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Child-Rearing Wisdom from the Past

January 27, 2011

Lucretia Mott, a Quaker and a pacifist, worked actively before and after the American Civil War for human rights, women’s rights, and the right not to be a slave.  She also believed that punishment served no useful purpose, including punishment of children.  When in 1839 it was suggested that the principle of non-resistance be applied to family life, some objected that “some physical restraint might be necessary for infants incapable of reason.”  Lucretia responded:

My conviction is that penalty is ineffectual, and that there is a readier and better way of securing a willing obedience than by resorting to it….  One of our little girls when told to go to bed felt disinclined to obey, and some time after she was discovered hid under the table, thinking it a good piece of fun.  No notice was taken of it, and she took her own time.  We had forgotten the affair, when she came running downstairs with her little bare feet, saying “do mother forgive me!”

Lucretia’s attitude on punishment is refreshing enough, but even more uplifting is the astuteness with which she saw through faulty arguments.  When another “suggested that in some cases punishment might be necessary,” Lucretia said,

The extreme cases which may be brought to demand corporal punishment are like the extreme cases brought to nullify so many other arguments.  The reason why such extreme cases occur is, I believe, because parents are not prepared.  They overlook the fact that a child, like all human beings, has inalienable rights.  It is the master that is not prepared for emancipation, and it is the parent that is not prepared to give up punishment.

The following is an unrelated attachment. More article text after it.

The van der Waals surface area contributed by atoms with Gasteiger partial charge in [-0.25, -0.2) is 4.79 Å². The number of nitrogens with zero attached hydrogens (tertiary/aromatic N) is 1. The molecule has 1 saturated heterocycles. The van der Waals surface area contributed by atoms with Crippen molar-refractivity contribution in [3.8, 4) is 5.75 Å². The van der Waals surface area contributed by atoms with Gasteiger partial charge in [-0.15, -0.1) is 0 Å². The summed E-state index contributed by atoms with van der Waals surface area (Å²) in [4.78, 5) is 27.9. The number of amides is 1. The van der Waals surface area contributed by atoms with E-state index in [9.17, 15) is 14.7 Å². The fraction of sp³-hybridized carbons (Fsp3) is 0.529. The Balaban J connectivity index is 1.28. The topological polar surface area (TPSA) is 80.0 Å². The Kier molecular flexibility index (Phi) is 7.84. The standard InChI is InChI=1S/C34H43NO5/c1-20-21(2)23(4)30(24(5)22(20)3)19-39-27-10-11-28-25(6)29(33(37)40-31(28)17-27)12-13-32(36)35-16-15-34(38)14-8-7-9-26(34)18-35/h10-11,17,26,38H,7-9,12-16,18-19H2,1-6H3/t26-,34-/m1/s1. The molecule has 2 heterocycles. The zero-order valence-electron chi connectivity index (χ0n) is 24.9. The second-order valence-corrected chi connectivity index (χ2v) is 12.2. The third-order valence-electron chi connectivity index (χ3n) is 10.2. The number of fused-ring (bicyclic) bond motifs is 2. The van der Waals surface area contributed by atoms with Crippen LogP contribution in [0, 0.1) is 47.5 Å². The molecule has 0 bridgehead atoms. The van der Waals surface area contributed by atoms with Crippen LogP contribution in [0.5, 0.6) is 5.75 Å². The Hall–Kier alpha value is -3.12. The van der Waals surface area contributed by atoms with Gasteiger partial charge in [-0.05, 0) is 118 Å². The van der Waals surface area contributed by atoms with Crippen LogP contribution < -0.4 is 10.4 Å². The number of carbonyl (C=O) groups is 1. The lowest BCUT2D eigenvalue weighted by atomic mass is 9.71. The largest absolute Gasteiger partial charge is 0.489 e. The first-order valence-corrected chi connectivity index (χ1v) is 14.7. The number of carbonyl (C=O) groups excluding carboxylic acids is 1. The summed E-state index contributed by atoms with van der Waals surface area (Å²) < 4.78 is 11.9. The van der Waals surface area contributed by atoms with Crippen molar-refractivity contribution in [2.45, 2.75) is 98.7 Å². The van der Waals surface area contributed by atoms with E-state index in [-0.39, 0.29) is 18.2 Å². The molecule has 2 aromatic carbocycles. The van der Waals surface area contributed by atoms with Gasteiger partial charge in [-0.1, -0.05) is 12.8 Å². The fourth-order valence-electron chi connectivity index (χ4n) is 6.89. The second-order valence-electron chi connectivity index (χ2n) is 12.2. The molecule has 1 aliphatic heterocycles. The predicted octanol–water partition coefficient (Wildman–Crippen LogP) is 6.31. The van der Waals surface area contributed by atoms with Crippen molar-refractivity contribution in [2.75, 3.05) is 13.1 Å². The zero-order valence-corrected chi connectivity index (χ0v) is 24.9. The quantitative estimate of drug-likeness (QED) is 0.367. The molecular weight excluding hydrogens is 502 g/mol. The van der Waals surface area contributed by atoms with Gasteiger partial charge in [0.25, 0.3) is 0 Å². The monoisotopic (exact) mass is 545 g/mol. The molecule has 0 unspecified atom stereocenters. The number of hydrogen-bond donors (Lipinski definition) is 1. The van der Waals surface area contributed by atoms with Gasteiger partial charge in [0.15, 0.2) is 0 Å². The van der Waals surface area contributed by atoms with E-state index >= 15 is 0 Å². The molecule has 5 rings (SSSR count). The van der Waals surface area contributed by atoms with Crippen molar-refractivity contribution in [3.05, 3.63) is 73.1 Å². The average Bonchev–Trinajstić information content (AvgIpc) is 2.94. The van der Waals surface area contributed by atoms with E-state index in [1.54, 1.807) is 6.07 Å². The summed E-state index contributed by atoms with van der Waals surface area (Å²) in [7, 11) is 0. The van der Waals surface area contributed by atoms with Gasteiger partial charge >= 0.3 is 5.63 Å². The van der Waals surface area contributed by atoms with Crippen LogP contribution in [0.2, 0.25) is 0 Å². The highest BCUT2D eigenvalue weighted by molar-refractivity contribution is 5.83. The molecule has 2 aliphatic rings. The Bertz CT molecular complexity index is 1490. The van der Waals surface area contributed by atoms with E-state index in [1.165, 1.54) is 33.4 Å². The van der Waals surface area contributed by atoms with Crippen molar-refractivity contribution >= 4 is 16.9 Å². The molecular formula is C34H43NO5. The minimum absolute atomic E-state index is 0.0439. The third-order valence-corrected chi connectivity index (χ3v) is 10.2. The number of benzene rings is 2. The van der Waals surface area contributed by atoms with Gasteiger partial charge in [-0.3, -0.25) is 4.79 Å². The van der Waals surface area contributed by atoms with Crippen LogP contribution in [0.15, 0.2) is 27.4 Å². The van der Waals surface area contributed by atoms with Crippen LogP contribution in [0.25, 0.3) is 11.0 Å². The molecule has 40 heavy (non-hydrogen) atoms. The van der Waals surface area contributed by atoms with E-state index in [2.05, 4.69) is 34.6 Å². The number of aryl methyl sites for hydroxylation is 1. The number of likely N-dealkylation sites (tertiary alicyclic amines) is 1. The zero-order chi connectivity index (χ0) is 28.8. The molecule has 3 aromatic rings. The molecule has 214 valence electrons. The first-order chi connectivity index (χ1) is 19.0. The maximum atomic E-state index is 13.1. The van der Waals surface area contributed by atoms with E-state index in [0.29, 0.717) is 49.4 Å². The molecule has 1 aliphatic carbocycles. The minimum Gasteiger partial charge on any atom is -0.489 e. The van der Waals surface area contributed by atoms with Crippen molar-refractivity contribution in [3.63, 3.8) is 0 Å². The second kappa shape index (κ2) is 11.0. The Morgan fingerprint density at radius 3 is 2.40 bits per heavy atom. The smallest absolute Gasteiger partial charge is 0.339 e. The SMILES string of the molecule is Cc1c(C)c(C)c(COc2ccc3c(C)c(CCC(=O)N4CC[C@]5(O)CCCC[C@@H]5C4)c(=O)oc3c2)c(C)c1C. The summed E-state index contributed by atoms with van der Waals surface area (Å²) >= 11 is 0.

I can’t help wishing my own parents and countless others had heard of Lucretia’s wisdom.  What is to become of  the good nature, the spirit, of today’s child?  Parents need the courage of Lucretia Mott to stop penalties and allow that goodness to grow and bare the fruits of happiness and confidence.

Mott did not, of course, advocate giving children no guidance.  One suspects that before the child hid at bedtime and came on her own to ask forgiveness, there had been many a life lesson discussed and gently applied.

In my book Gideon’s River, a mother finds the courage to shift toward non-resistance.

(Quotes taken from The Way We Lived: Essays and Documents in American Social History, Volume I: 1607-1877)

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